Master-planned villages celebrate summer at community pools.

I had just stepped onto the deck of Greentree pool Saturday morning, but it felt like I had stepped back in time.

Kids in swim caps are cartwheeling across the grass past moms and dads in lawn chairs.

The air smells of suntan lotion. Wet towels hang from pop-up tents. And Journey is playing over the loud speaker.

The same scene is playing out across Irvine — all summer long.

There are 22 swim teams in the city — with a whopping 2,700 kids — and they square off at friendly meets every Saturday through July. It has the feel of summer camp.

And if I were still a kid, I’d be signing up.

This morning the Greentree Gators are hosting visiting team College Park Splash.

Coaches are calling out heats as kids line the pool, cheering at their teammates as they slice through the water.

Sara Willis has been part of the Irvine Swim League every summer for seven years. Her son is 12, and her daughter is 6.

“I love the sense of community, and I love being at the pool in the afternoons on warm summer days,” she says. “A lot of these kids are from our school, so the kids get to see their friends all through the summer.”

Swim League teams practice Monday through Thursday at their home pool and either host other teams on Saturdays or travel to other neighborhood pools for meets.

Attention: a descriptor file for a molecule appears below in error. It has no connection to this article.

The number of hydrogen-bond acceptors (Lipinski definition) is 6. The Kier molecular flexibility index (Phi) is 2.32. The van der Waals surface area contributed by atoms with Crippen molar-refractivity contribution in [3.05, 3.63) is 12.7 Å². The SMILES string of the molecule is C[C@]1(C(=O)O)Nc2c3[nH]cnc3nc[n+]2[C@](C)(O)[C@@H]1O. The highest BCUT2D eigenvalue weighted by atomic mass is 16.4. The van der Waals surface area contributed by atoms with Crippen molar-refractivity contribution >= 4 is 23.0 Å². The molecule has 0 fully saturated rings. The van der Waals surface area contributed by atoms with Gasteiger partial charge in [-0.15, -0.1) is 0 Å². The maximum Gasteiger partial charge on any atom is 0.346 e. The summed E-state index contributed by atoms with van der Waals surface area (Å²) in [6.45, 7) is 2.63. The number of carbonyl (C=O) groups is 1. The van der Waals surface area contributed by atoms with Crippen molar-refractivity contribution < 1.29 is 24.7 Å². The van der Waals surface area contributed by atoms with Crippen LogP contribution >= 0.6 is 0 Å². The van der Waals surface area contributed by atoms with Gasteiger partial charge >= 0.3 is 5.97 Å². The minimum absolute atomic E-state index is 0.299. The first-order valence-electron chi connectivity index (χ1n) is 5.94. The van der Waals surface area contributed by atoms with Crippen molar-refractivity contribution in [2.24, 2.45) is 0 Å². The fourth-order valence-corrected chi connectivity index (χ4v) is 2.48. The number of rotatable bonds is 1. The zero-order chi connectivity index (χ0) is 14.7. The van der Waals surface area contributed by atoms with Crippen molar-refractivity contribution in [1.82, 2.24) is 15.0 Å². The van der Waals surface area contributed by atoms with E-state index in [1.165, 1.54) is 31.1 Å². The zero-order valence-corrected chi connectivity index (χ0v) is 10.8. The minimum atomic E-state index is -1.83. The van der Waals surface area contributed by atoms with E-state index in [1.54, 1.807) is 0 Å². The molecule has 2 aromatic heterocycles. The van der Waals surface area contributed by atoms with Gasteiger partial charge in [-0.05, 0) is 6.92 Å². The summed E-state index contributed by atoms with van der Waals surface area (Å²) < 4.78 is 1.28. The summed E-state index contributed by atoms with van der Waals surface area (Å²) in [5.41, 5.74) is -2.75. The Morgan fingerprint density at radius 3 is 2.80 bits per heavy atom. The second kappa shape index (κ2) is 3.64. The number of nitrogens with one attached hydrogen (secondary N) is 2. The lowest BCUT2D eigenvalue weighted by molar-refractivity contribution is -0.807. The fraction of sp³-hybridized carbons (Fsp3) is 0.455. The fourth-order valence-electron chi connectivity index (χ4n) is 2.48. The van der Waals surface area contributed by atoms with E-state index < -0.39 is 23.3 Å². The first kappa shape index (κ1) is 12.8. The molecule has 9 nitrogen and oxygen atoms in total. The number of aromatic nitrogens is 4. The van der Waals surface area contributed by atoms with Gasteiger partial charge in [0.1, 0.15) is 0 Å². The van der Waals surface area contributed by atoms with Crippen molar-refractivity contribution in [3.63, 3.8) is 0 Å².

Willis’ daughter, Scarlett, says she likes everything about summer Swim League “except the backstroke.”

The meets have a pool party vibe. Kids who aren’t swimming or cheering on their teammates are slurping shave ice, playing board games on blankets or, in the case of the Greentree Gators, doing the Electric Slide. The retro line dance is the team’s halftime ritual. Right after the Junior Gators (swimmers under 5) have a fun race, music blasts over the loud speakers.

The teens climb up on the blocks while the younger Gators crowd behind them.

Even some parents get in on it.

The Irvine Swim League began in 1985 “to make sure our children in Irvine are water-safe, and then to have friendly competition and instill a love of swimming,” Director Lizzie Howard says.

This year, more than 2,700 Irvine kids, ages 5-18, are involved.

“The most ever,” Howard says.

The league has some claims to fame. Olympic gold medalist Amanda Beard was once a member.

“We love that we instill a passion for swimming,” says Howard, whose own son went on to swim for Duke. “So kids know what it feels like to be healthy and fit.”